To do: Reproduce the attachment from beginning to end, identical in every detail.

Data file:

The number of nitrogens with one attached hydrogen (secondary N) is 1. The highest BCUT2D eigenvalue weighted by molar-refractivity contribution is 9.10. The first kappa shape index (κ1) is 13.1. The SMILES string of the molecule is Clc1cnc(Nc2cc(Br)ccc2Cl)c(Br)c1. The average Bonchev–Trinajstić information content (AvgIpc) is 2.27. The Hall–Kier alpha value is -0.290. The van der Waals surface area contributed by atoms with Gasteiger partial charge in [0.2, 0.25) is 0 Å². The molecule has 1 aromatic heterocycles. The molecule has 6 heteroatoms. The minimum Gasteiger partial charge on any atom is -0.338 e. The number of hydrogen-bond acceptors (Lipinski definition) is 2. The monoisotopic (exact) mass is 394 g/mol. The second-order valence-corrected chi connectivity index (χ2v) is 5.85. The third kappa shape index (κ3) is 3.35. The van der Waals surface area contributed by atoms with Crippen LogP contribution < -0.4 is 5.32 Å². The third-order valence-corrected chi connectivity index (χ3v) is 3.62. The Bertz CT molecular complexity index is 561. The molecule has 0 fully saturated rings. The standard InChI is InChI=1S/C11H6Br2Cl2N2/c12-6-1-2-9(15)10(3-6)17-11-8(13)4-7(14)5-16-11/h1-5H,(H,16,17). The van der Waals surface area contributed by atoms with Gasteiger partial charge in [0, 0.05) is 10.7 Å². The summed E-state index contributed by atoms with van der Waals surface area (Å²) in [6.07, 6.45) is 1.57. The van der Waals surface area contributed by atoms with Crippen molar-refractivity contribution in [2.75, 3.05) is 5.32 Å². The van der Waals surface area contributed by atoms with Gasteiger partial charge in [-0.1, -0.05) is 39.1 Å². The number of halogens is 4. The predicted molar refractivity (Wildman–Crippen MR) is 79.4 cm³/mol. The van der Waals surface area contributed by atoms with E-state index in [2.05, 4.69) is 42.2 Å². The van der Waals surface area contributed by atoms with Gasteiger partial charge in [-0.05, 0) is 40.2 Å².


The number of nitrogens with one attached hydrogen (secondary N) is 1. The highest BCUT2D eigenvalue weighted by molar-refractivity contribution is 9.10. The first kappa shape index (κ1) is 13.1. The SMILES string of the molecule is Clc1cnc(Nc2cc(Br)ccc2Cl)c(Br)c1. The average Bonchev–Trinajstić information content (AvgIpc) is 2.27. The Hall–Kier alpha value is -0.290. The van der Waals surface area contributed by atoms with Gasteiger partial charge in [0.2, 0.25) is 0 Å². The molecule has 1 aromatic heterocycles. The molecule has 6 heteroatoms. The minimum Gasteiger partial charge on any atom is -0.338 e. The number of hydrogen-bond acceptors (Lipinski definition) is 2. The monoisotopic (exact) mass is 394 g/mol. The second-order valence-corrected chi connectivity index (χ2v) is 5.85. The third kappa shape index (κ3) is 3.35. The van der Waals surface area contributed by atoms with Crippen LogP contribution < -0.4 is 5.32 Å². The third-order valence-corrected chi connectivity index (χ3v) is 3.62. The Bertz CT molecular complexity index is 561. The molecule has 0 fully saturated rings. The standard InChI is InChI=1S/C11H6Br2Cl2N2/c12-6-1-2-9(15)10(3-6)17-11-8(13)4-7(14)5-16-11/h1-5H,(H,16,17). The van der Waals surface area contributed by atoms with Gasteiger partial charge in [0, 0.05) is 10.7 Å². The summed E-state index contributed by atoms with van der Waals surface area (Å²) in [6.07, 6.45) is 1.57. The van der Waals surface area contributed by atoms with Crippen molar-refractivity contribution in [2.75, 3.05) is 5.32 Å². The van der Waals surface area contributed by atoms with Gasteiger partial charge in [-0.1, -0.05) is 39.1 Å². The number of halogens is 4. The predicted molar refractivity (Wildman–Crippen MR) is 79.4 cm³/mol. The van der Waals surface area contributed by atoms with E-state index in [2.05, 4.69) is 42.2 Å². The van der Waals surface area contributed by atoms with Gasteiger partial charge in [-0.05, 0) is 40.2 Å².